Picture this. You are perusing Apple’s App Store for a new game to play or app to use and you spot one with hundreds of glowing reviews. You download, boot it up, and it is barely useable. How did those glowing reviews come about? Here is everything you need to know about fake app store reviews.

KEY TAKEAWAYS:

  • Fake app store reviews have run rampant in recent years, as a multitude of companies exists to service app developers with these fraudulent reviews.
  • To spot a fake review, pay special attention to the syntax, reading it to see if it seems like an actual person wrote it.
  • You should report any reviews that are suspected to be fake, as Apple will perform its own inquiry.

What is the Apple App Store?

The Apple App Store is their walled-garden e-commerce platform that sells apps and games for iPhones, iPads, Macbooks, Apple Watch devices, and more.

Insider Tip

The Apple App Store is their walled-garden e-commerce platform that sells apps and games for iPhones, iPads, Macbooks, Apple Watch devices, and more.

Are There Fake Reviews on the App Store?

Yes, there are plenty of fake reviews on the App Store and these apps often rake in millions of dollars before being caught by Apple. These apps and games are typically usable, as Apple has a robust submission policy in place that denies most of the apps and games that apply. However, they could offer a substandard user experience that in no way deserves hundreds of five-star ratings.

How Can You Spot Fake App Store Reviews?

Here are some things to be on the lookout for as you shop around Apple’s App Store.

Insider Tip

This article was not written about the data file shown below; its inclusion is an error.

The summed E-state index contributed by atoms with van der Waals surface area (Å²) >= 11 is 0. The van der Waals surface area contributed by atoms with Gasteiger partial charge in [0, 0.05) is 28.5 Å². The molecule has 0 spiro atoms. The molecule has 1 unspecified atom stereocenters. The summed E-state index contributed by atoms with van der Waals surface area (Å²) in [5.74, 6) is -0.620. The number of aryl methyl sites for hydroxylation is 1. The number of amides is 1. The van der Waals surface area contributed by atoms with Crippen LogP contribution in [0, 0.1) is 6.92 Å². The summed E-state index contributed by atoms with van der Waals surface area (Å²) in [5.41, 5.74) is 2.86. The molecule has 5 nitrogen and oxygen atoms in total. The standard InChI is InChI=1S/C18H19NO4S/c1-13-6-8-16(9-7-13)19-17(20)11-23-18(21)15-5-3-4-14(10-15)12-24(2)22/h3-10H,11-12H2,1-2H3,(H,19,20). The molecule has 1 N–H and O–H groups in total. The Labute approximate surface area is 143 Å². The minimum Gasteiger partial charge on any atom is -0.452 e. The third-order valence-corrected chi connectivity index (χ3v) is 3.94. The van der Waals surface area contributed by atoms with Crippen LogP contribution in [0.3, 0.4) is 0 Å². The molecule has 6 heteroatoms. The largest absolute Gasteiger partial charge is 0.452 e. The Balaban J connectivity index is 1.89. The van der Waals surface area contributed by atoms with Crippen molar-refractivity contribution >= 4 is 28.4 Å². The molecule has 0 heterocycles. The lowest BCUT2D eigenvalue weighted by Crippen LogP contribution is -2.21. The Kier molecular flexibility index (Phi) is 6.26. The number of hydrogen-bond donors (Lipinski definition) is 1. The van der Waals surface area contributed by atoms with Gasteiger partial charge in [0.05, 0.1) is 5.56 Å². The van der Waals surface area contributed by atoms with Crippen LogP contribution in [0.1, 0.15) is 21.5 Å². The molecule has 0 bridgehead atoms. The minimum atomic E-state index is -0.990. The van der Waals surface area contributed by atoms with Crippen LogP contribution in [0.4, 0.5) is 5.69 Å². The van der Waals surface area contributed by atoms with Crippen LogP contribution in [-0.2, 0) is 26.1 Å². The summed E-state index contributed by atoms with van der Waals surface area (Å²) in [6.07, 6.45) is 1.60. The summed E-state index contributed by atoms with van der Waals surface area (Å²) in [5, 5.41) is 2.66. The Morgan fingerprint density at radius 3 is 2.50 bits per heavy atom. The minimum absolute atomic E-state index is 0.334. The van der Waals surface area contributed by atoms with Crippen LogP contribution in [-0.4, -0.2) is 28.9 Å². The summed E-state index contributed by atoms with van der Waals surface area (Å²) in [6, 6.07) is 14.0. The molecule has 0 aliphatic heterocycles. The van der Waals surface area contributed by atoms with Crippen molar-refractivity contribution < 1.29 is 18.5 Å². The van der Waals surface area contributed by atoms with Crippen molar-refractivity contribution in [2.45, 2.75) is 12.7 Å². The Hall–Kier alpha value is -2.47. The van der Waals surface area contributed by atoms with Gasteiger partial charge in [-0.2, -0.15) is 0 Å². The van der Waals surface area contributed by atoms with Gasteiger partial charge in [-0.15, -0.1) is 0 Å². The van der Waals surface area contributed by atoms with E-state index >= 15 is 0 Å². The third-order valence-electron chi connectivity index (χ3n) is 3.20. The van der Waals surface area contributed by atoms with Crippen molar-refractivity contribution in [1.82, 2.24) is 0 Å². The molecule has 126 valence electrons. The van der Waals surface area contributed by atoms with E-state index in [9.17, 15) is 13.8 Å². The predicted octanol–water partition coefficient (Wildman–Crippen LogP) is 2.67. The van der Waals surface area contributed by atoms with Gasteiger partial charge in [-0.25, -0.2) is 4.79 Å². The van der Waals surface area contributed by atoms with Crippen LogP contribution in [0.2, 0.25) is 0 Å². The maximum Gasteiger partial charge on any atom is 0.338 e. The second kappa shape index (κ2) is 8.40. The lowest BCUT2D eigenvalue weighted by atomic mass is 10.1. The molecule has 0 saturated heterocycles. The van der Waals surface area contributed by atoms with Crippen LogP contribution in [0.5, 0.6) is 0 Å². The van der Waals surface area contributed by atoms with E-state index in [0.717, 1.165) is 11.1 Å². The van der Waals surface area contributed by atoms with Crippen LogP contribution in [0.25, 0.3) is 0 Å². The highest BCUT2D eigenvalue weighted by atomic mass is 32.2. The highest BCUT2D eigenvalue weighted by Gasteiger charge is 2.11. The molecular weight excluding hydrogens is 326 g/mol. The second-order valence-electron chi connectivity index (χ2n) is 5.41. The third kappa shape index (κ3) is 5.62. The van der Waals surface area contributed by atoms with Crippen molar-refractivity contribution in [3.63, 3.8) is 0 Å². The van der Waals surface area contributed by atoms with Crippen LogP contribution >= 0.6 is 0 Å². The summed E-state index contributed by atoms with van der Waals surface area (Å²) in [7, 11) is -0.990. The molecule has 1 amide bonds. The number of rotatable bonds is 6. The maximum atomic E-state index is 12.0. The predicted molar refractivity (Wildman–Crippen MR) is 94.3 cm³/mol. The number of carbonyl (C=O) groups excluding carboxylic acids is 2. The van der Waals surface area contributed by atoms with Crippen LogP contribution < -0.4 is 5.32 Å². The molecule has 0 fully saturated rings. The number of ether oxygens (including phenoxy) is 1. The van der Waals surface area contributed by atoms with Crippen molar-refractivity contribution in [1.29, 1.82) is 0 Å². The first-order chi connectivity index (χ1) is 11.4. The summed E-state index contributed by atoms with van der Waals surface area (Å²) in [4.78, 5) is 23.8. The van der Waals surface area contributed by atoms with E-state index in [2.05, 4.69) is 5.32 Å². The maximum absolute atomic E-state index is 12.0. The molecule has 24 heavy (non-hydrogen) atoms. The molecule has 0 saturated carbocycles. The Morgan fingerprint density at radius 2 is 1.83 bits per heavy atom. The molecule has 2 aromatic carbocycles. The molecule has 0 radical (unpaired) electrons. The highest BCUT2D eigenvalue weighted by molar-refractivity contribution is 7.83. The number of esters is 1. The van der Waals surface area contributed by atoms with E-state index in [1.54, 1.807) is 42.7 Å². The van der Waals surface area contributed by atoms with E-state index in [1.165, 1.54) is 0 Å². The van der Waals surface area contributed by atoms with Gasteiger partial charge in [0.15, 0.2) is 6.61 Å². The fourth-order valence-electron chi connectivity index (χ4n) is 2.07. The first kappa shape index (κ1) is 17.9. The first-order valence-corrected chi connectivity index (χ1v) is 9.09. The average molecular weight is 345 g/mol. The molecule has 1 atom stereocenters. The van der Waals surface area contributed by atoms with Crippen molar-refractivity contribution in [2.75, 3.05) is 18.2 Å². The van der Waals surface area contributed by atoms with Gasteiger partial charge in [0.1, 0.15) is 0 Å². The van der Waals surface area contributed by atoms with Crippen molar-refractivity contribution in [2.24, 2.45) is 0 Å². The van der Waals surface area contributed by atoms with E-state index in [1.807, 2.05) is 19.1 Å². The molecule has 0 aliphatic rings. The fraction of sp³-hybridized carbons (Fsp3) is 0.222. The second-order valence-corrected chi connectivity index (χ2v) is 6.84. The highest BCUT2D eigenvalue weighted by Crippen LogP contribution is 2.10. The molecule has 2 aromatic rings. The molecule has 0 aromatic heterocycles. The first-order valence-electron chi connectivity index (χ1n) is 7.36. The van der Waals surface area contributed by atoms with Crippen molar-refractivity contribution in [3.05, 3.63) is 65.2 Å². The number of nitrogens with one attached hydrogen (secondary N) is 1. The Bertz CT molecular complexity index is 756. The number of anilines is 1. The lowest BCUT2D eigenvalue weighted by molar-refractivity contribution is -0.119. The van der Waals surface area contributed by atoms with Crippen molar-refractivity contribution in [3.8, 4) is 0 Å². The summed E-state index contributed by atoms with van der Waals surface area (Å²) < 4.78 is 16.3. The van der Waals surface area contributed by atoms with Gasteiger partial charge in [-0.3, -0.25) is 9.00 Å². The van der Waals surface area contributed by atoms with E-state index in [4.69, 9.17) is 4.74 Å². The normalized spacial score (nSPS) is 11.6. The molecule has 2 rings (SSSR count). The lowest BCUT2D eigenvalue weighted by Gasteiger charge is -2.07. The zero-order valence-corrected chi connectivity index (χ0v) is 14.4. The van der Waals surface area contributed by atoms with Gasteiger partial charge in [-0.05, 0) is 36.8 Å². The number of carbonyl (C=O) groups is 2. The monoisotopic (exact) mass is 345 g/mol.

If you are reading through an app’s reviews and you see a sudden influx of positive five-star reviews, you should proceed with caution.

Sudden Influx of Positive Reviews

If you are reading through an app’s reviews and you see a sudden influx of positive five-star reviews, you should proceed with caution. The app developer could have hired a review farm to inundate the review page with hundreds of positive reviews to increase the overall star rating or to busy a mound of negative reviews. Keep scrolling to find real reviews by actual customers. As a rule of thumb, keep scrolling until you reach your first three-star review, then start taking the reviews seriously. Also, take caution when deciding what businesses to frequent based on what might be fake Yelp reviews.

Poorly Written Reviews

Many fake reviews are written in bulk by algorithms, bots, or lowly paid people in other countries. Be aware of fishy Best Buy product reviews too. You can spot a fake review by taking a closer look at the syntax. Does it read like an actual person wrote it or does it seem uncanny in some way? Does it read like the reviewer speaks native English? Of course, people use the App Store all over the world so you will run into non-native speakers, but if you see dozens in a row and they are all five stars, you should get a bit suspicious.

Warning

The app developer could have hired a review farm to inundate the review page with hundreds of positive reviews to increase the overall star rating or to busy a mound of negative reviews.

F.A.Q.

Can you really trust app store reviews?

In many cases, app store reviews are entirely legitimate and can be trusted. If you are not sure, however, read some online reviews of the app by trusted reviewers. Try not to plunk down your hard-earned money until you are certain the app is worth it.


How do I report fake reviews on the App Store?

Under the “Support” tab, you will find a link to “Contact Us,” which leads to a contact form. Choose the following topics in order, “App Store Questions,” “Customer Reviews,” and “Report a Fraud Concern.” Please note, this process may change as the OS is updated.


Does Apple sell fake products?

Apple does not sell products, but some approved apps on the store do. As a matter of fact, Apple removed over 1,000,000 listings for counterfeit or fake apps in 2020 alone.



STAT: 59% of users check an app’s reviews before installing it, while 80% of consumers don’t trust apps with ratings lower than four stars. (source)

Lawrence Bonk

Lawrence Bonk is a copywriter with a decade of experience in the tech space, with columns appearing in Engadget, Huffington Post and CBS, among others. He has a cat named Cinnamon.

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